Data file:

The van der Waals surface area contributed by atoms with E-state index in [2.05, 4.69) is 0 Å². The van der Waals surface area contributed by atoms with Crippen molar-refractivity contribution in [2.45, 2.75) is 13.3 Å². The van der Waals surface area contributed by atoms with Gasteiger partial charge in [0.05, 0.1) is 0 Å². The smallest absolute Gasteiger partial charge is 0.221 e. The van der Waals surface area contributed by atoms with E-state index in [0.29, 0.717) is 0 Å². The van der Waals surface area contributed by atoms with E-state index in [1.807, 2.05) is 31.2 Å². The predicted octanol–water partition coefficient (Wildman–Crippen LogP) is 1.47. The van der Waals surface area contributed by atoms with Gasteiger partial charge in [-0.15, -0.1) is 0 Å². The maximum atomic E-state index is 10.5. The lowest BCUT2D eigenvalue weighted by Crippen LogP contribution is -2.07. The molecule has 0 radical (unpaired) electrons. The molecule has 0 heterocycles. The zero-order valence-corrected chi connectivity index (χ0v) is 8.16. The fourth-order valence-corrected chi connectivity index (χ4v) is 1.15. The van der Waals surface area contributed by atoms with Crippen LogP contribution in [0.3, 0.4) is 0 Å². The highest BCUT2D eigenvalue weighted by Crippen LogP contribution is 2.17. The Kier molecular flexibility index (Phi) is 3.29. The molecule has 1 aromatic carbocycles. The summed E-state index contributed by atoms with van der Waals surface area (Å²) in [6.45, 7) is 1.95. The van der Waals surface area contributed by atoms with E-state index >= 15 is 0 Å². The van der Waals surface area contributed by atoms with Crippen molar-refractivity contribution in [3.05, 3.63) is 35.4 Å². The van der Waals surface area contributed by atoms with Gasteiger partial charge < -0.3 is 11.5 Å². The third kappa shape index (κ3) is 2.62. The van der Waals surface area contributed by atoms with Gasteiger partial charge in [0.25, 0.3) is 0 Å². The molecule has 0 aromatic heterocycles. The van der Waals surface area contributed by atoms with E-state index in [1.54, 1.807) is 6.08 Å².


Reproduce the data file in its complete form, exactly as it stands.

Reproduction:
The van der Waals surface area contributed by atoms with E-state index in [2.05, 4.69) is 0 Å². The van der Waals surface area contributed by atoms with Crippen molar-refractivity contribution in [2.45, 2.75) is 13.3 Å². The van der Waals surface area contributed by atoms with Gasteiger partial charge in [0.05, 0.1) is 0 Å². The smallest absolute Gasteiger partial charge is 0.221 e. The van der Waals surface area contributed by atoms with E-state index in [0.29, 0.717) is 0 Å². The van der Waals surface area contributed by atoms with E-state index in [1.807, 2.05) is 31.2 Å². The predicted octanol–water partition coefficient (Wildman–Crippen LogP) is 1.47. The van der Waals surface area contributed by atoms with Gasteiger partial charge in [-0.15, -0.1) is 0 Å². The maximum atomic E-state index is 10.5. The lowest BCUT2D eigenvalue weighted by Crippen LogP contribution is -2.07. The molecule has 0 radical (unpaired) electrons. The molecule has 0 heterocycles. The zero-order valence-corrected chi connectivity index (χ0v) is 8.16. The fourth-order valence-corrected chi connectivity index (χ4v) is 1.15. The van der Waals surface area contributed by atoms with Crippen LogP contribution in [0.3, 0.4) is 0 Å². The highest BCUT2D eigenvalue weighted by Crippen LogP contribution is 2.17. The Kier molecular flexibility index (Phi) is 3.29. The molecule has 1 aromatic carbocycles. The summed E-state index contributed by atoms with van der Waals surface area (Å²) in [6.45, 7) is 1.95. The van der Waals surface area contributed by atoms with E-state index >= 15 is 0 Å². The van der Waals surface area contributed by atoms with Crippen molar-refractivity contribution in [3.05, 3.63) is 35.4 Å². The van der Waals surface area contributed by atoms with Gasteiger partial charge < -0.3 is 11.5 Å². The third kappa shape index (κ3) is 2.62. The van der Waals surface area contributed by atoms with Gasteiger partial charge in [0.25, 0.3) is 0 Å². The molecule has 0 aromatic heterocycles. The van der Waals surface area contributed by atoms with E-state index in [1.54, 1.807) is 6.08 Å².